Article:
Rooftop solar in Xiamen.
South Korean capital Seoul plans to invest US$1.55 billion in a solar plan which aims to install 1GW of PV generation capacity by 2022, according to local sources.
“Solar City Seoul” will involve the undertaking of seven initiatives then subdivided into 59 separate projects.
One key element of the plan is to oversee the increase of miniature solar generators on household rooftops and verandas from around 30,000 up to one million.
In 2104, 3,000 households in Seoul had been fitted with miniature generators. This number increased to 18,000 in 2017.
Ahn Hyeong-jun, head of Seoul's energy policy team, said, “If you combine that rate of increase in demand with the number of new apartments required to install panels by the Seoul Housing and Communities Corporation and with a distribution plan for each apartment complex, that number is achievable.”
Solar panels will be installed at Gwanghwamun Plaza, World Cup Park, Gwangjin Bridge and Magok District with intention to develop these areas into either solar energy landmarks or solar energy special districts.
Seoul’s solar energy citizens’ fund’s first round was launched in 2015. The city will also be introducing a citizens’ fund for mid and large-scale solar generation (around 1MW) in cooperation with finance companies.
Small-scale generation (100kW) projects will have a community fund to combine highly profitable facilities with smaller investors.
Choi Seung-guk, executive director of the Sun and Wind Energy Cooperative, said, “Since these projects are absolutely dependent on civic participation, we hope to see more policies for supporting energy cooperatives and specific plans for civic participation by next year”.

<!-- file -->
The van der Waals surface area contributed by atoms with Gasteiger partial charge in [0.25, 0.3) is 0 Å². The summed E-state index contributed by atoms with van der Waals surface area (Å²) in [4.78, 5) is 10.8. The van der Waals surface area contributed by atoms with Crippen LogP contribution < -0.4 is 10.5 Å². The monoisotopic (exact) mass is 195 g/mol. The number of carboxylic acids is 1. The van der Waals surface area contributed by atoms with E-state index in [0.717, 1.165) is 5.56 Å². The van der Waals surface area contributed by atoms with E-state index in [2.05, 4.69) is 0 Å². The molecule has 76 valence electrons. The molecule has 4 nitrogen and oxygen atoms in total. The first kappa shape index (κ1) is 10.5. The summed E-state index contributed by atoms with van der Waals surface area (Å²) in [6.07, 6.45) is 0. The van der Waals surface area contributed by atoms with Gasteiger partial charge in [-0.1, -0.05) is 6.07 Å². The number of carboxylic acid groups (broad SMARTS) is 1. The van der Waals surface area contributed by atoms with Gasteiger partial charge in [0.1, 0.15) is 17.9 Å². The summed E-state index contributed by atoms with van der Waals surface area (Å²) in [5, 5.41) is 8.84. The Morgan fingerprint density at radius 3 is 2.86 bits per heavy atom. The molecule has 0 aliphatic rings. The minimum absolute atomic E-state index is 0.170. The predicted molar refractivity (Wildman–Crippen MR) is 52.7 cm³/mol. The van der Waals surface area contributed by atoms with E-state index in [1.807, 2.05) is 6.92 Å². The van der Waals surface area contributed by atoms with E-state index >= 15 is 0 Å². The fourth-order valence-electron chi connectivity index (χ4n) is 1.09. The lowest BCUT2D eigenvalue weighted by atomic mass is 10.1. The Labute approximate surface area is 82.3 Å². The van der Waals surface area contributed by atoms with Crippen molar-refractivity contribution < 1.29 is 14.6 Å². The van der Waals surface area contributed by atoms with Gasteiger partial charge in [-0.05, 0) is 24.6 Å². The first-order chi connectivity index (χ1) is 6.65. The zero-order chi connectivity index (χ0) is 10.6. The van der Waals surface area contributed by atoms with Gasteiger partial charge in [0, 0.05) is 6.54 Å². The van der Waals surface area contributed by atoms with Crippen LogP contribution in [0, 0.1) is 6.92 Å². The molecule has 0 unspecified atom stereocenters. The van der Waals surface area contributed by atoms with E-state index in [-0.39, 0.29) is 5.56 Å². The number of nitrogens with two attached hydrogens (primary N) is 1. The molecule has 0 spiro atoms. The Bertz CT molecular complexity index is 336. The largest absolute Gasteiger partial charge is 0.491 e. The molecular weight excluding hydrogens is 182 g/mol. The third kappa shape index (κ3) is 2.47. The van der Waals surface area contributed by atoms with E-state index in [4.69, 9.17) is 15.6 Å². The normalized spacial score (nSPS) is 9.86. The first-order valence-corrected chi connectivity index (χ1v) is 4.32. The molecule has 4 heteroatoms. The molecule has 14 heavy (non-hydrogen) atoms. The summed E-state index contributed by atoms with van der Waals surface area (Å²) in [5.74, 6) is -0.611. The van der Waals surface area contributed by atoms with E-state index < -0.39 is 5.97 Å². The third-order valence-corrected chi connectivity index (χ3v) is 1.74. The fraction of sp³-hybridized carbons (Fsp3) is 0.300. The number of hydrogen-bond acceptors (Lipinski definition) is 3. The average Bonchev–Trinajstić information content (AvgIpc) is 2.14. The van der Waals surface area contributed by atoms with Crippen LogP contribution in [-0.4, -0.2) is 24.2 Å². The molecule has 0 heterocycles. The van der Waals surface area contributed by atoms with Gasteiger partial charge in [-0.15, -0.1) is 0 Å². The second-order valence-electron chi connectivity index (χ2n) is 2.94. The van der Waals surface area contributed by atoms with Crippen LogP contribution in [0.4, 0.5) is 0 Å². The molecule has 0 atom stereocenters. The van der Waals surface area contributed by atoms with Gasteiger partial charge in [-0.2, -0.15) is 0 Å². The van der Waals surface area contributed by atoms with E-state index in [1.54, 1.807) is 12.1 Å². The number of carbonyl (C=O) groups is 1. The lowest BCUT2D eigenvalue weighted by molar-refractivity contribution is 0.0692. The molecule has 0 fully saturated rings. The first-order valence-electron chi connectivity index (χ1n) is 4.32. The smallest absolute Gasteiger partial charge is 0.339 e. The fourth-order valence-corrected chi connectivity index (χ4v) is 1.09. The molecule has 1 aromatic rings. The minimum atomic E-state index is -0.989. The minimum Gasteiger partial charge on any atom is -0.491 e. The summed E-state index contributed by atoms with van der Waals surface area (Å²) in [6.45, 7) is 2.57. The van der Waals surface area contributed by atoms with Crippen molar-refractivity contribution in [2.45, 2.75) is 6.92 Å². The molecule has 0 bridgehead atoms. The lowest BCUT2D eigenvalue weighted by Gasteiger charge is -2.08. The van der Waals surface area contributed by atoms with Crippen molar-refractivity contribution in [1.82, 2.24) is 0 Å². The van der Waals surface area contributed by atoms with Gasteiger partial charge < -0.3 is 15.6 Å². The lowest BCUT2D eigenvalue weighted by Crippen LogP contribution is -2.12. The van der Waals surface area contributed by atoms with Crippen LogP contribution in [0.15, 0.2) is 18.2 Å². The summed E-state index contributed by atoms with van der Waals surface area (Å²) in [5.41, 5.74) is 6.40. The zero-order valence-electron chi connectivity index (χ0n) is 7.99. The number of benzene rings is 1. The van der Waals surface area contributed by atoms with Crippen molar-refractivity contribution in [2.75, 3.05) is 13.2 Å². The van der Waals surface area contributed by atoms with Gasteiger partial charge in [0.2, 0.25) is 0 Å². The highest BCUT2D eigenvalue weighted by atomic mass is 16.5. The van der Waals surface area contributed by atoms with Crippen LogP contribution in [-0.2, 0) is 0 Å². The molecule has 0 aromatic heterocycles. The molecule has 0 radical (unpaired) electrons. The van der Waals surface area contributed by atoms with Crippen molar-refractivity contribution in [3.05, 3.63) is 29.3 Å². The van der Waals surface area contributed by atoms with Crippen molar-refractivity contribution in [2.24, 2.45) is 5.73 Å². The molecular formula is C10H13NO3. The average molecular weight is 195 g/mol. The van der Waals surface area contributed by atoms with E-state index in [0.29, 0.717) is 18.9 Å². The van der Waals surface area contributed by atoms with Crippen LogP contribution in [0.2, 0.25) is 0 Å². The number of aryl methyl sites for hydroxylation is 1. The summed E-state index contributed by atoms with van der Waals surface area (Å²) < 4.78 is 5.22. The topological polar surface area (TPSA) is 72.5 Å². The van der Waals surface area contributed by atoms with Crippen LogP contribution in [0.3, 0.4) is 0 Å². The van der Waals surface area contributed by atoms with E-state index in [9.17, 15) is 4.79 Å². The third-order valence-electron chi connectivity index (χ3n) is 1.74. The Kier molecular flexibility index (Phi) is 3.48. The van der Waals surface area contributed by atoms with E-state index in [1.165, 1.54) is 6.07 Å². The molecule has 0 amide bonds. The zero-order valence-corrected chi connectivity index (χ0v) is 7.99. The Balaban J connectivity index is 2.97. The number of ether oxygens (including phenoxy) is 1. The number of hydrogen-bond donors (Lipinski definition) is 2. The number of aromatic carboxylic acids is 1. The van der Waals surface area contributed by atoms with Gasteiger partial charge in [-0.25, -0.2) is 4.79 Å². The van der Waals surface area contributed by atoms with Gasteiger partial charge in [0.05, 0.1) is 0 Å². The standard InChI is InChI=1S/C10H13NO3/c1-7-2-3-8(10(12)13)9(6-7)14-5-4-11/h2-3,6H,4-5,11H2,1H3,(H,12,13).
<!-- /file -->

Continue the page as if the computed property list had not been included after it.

For the initial phase of the project the city will be focusing on using schools and buildings occupied by religious organisations such as Won Buddhists and the Catholic Church, for promotional and distribution purposes.
Seoul’s previous strategies include reducing energy consumption, its Eco-Mileage System and enhancing buildings energy efficiency, estimated to have reduced oil demand by 3.66 million tons, or equivalent to the total energy produced by two nuclear reactors, every year since 2012.
Current plans follow the trend of other major global cities or states such as New York and London; in 2014 New York’s Governor Andrew Cuomo committed US$1 billion to install 3GW of solar by 2023. Solar in New York has increased 795% in five years; installing 64,936 projects representing 744MW at the end of 2016, according to the New York State Energy Research and Development Authority (NYSERDA). Meanwhile London’s City Hall is aiming to produce 100MW of power by solar in London by 2030, doubling the capitals current levels of installed generation capacity. London Mayor Sadiq Khan is also taking solar initiative and included solar plans in the environmental plan for London with reverse solar auctions for homeowners and community energy schemes. All new developments in London are to be zero carbon by 2019.